The Terracotta Bust of Charles I (1600 - 1649).
Painted to simulate bronze.
Louis Francois Roubiliac,
at the Courtauld Institute.
These photographs below were recently added to the Art UK website.
This post under construction.
They say workshop of Roubiliac?
Given the evidence it is possibly one of the two bust from the Roubiliac posthumous sale by Langfords at the Roubiliac premises in St Martins Lane, either lot 79 on second day's sale, 13 May 1762, or lot 74 on third day's sale, 14 May 1762.
The other is definitely that at the British Museum purchased at the sale by Dr Matthew Maty.
Typical Roubiliac technique of the hollow head to prevent cracking in drying and firing.
Rysbracks busts were usually solid and fissures appeared after firing
Height 82.5 x Width 64 x Depth23.5 cms.
Bequeathed by Lord Lee of Fareham, Arthur Hamilton (1st Viscount), 1947.
Three images above from Flikr.
The British Museum Terracotta Bust of Charles I.
Presented by Dr Matthew Maty, 1762, who purchased it at Roubiliac's sale, either lot 79 on second day's sale, 13 May 1762, or lot 74 on third day's sale, 14 May 1762.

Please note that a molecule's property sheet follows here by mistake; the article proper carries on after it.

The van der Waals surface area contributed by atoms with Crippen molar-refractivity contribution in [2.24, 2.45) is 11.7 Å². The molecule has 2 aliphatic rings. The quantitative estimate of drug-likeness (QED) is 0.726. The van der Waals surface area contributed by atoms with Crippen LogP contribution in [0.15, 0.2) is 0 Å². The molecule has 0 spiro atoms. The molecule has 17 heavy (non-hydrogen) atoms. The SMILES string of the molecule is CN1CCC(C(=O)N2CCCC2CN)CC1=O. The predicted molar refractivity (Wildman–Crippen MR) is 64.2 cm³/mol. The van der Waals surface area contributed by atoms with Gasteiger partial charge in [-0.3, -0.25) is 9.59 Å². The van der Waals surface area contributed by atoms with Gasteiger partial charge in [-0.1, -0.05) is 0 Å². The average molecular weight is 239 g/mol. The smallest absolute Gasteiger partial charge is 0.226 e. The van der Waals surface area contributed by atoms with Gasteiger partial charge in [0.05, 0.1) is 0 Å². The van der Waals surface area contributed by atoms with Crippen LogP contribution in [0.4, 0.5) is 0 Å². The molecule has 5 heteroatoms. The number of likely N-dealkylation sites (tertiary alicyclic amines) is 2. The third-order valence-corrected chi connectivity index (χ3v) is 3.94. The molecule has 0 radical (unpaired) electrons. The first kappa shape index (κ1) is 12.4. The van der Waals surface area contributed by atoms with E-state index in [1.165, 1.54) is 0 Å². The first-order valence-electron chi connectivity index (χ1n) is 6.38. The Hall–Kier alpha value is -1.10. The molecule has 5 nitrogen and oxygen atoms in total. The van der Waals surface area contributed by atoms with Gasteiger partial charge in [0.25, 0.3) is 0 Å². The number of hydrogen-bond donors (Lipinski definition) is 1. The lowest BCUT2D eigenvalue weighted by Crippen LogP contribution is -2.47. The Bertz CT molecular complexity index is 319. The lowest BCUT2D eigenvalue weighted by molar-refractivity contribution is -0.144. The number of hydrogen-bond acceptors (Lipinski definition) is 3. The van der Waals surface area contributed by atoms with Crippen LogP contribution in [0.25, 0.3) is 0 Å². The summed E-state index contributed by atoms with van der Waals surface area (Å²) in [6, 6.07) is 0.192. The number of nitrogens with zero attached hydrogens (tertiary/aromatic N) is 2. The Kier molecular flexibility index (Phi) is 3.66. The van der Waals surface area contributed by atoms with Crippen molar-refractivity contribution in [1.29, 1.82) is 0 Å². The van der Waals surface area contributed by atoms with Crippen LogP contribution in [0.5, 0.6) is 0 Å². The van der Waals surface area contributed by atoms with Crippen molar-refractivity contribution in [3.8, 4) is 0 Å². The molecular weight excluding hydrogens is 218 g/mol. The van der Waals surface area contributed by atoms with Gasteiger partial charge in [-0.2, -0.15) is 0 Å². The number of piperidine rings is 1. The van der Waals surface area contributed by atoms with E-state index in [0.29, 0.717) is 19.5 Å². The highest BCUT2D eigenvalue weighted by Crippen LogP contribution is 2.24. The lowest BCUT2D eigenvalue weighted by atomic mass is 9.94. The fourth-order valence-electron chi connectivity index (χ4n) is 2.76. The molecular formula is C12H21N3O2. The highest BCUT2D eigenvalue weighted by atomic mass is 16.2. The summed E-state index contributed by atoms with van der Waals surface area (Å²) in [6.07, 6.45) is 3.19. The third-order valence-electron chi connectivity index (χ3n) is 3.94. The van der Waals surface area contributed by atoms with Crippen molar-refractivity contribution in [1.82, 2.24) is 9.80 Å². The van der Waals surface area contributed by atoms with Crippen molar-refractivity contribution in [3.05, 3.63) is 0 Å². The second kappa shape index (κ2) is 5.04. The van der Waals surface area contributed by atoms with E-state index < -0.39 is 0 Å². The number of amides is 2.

Height: Height: 70 centimetres.
Width: Width: 60 centimetres (max.).
Trustees' Report 13 July 1833, the Principal Librarian, Sir Henry Ellis, describes how the Attendant of the Print Room while endeavouring to open the Bulls Eye window in the Department, dislodged the Roubiliac bust of Charles I which broke into 'numberous pieces'. Ellis applied to Westmacott to repair it. (information from Hugo Chapman, April 2013).
Remains of surface coating; some areas of discoloration after cleaning (this terracotta was severely blackened by pollution from coal fires etc until conservation in anticipation of catalogue photography and display in gallery 46 in 1994.
A note (probably by Hugh Tait) records that the bust was cleaned in the V&A 6.9.49